Design Note 2: How your GUI controls look and which dialog you use, such as text boxes, buttons, combo boxes, etc., is entirely up to you. Do what makes the most sense.

Design Note 3: We’re not grading with respect to how good or fancy your GUI looks, but it should be functional in an obvious way. The buttons should be clearly labeled and the resulting actions should be intuitive.

Level 3: A new kind of fish (up to 100 Points) #

Get creative by adding at least two of the following features:

Design Note 4: Whatever you choose is entirely up to you. Be creative, but your new design feature should be clearly evident in the simulation and describable.

Design Note 5: Be sure to describe your new behaviors in the README

Level 4: Command Line interface (up to 120 Points) #

Note that each of the controls in Level 2 are fairly well defined, and while using them in a GUI is surely convenient, you could imagine instead a simple command line interface to issue commands. For example:

Enter Command: LIST
shark 1
goldfish 1
goldfish 2
salmon 1
Enter Command: START
Enter Command: ADD goldfish
Enter Command: FEED
Enter Command: GET goldfish 3 hunger
goldfish 3 hunger is 10
Enter Command: SET shark 1 speed 120
shark 1 speed is now 120
Enter Command: STOP
Enter Command: RESET
Enter Command: GET goldfish 4 hunger
ERROR unknown goldfish 4

In this level, you should implement a command line interface whereby your fishtank simulation reads input from the console, parses that input, and takes appropriate actions as a result within the simulation. You should at least implement the following commands

Design Note 6: If you use good OOP design on this level, the next level will be surprisingly easy.

Level 5: Client/Server (up to 140 Points) #

Next level, instead of reading the commands only from the command lines, command can also be issued over the network. To do this you’ll need to:

  1. Add a GUI element to your fishtank to specify the ip-address/hostname to listen for incoming connections on a socket.

  2. Once a client connects, the server listens for commands using the same format as in Level 4.

  3. The fishtank server should respond with SUCCESS and ERROR to the client.

Design Note 7: You can use netcat to connect to your server and type commands.

Importantly, your Fishtank should also use the command line and the network socket to recieve commands. This will require multi-threading!

Design Note 8: Consider have a thread for the command line and a thread for a client. Be careful about concurrency because there is also the GUI thread!

Design Note 9: Yes, you should be able to support multiple client connections.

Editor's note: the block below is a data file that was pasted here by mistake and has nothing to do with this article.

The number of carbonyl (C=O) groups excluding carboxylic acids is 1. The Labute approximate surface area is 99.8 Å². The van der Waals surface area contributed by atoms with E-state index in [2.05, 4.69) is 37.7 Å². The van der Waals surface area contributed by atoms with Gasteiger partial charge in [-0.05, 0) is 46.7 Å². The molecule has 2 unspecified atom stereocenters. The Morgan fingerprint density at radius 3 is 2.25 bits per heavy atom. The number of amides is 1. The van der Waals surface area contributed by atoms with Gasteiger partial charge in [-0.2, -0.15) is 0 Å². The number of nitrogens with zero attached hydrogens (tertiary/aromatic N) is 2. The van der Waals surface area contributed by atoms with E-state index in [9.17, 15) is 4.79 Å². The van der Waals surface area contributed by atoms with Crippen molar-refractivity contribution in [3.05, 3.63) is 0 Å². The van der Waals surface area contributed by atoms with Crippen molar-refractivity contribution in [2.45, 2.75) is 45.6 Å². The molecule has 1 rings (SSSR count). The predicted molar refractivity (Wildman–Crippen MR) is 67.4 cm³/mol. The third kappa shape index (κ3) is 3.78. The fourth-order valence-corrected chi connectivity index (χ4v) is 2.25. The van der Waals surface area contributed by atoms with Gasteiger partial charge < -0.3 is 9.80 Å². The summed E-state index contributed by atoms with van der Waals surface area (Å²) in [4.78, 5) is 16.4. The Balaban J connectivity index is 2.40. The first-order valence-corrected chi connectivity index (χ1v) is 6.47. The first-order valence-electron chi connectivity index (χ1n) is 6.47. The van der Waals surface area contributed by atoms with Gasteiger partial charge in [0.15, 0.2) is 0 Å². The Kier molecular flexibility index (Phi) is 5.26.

Level 6: GUI Client (up to 150 Points) #

Finally, the last level! Create another GUI for the client which provides an option to connect to the fishtank server at a specified port. When the user uses the GUI it sends the same information over socket, and displays the response from the server.

Implementation Submission Requirements #

To submit an implementation solution you should provide the following information

  • In the file, indicate which level you achieved.
  • In the file, describe the additional features you added as a part of Level 2 and Level 3.
  • You can submit any number of java files, but your code should be able to compile via:
    javac *.java
  • To run your fishtank simulation it should be done like
    java Fishtank
  • To run a remote client GUI
    java RemoteGUI

ONLY submit code up to a level that is fully complete.

Also DON’T FORGET TO ALSO SUBMIT YOUR IMAGE FILES!!!! Otherwise, we can’t run your fish tank,

Design Based Submission Requirements (up to 75/100 points) #

If you want to opt for a design submission, you must complete a full design document that describes a Level 3 solution. Your design document must include:

  1. At least a one page (4-5 paragraph) narrative of your design and the interaction between the associated classes. This should refer to specific details of the classes, including their members and methods. You can also include images to help convey your point.

  2. A UML diagram describing the relationships between the classes. This should include inheritance relationships and also implements, depends, and contains.

  3. A full description of each class that would be required. This includes the private/public members and methods. Use the Java Docs as a guide, where there is a brief description at the top followed by other details.

  4. A One page (3-4 paragraph) description of how your design leverages OOP. Be sure to note how your design leverages encapsulation, inheritance, and polymorphism.

You should submit your design document as design.pdf in the git repo. In your README clearly indicate you are submitting a design based solution.

No! You cannot submit your design document in other format. Yes! It must be a PDF and only a PDF.